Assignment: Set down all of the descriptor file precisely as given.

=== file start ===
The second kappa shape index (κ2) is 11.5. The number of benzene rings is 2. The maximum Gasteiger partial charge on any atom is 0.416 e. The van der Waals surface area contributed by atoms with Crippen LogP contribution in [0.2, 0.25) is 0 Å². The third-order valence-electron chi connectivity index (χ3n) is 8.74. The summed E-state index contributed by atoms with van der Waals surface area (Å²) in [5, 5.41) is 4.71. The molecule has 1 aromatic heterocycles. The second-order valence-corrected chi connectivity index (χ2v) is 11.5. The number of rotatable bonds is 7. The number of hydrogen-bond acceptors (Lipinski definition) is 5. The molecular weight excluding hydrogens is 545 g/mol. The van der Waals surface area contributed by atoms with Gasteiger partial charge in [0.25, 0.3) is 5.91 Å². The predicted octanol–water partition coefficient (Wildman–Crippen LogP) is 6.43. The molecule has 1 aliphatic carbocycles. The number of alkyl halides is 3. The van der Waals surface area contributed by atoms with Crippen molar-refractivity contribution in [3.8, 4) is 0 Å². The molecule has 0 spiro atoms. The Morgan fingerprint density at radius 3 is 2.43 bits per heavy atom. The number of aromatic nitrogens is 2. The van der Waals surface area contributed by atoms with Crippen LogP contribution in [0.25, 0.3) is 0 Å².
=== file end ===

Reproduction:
The second kappa shape index (κ2) is 11.5. The number of benzene rings is 2. The maximum Gasteiger partial charge on any atom is 0.416 e. The van der Waals surface area contributed by atoms with Crippen LogP contribution in [0.2, 0.25) is 0 Å². The third-order valence-electron chi connectivity index (χ3n) is 8.74. The summed E-state index contributed by atoms with van der Waals surface area (Å²) in [5, 5.41) is 4.71. The molecule has 1 aromatic heterocycles. The second-order valence-corrected chi connectivity index (χ2v) is 11.5. The number of rotatable bonds is 7. The number of hydrogen-bond acceptors (Lipinski definition) is 5. The molecular weight excluding hydrogens is 545 g/mol. The van der Waals surface area contributed by atoms with Gasteiger partial charge in [0.25, 0.3) is 5.91 Å². The predicted octanol–water partition coefficient (Wildman–Crippen LogP) is 6.43. The molecule has 1 aliphatic carbocycles. The number of alkyl halides is 3. The van der Waals surface area contributed by atoms with Crippen molar-refractivity contribution in [3.8, 4) is 0 Å². The molecule has 0 spiro atoms. The Morgan fingerprint density at radius 3 is 2.43 bits per heavy atom. The number of aromatic nitrogens is 2. The van der Waals surface area contributed by atoms with Crippen LogP contribution in [0.25, 0.3) is 0 Å².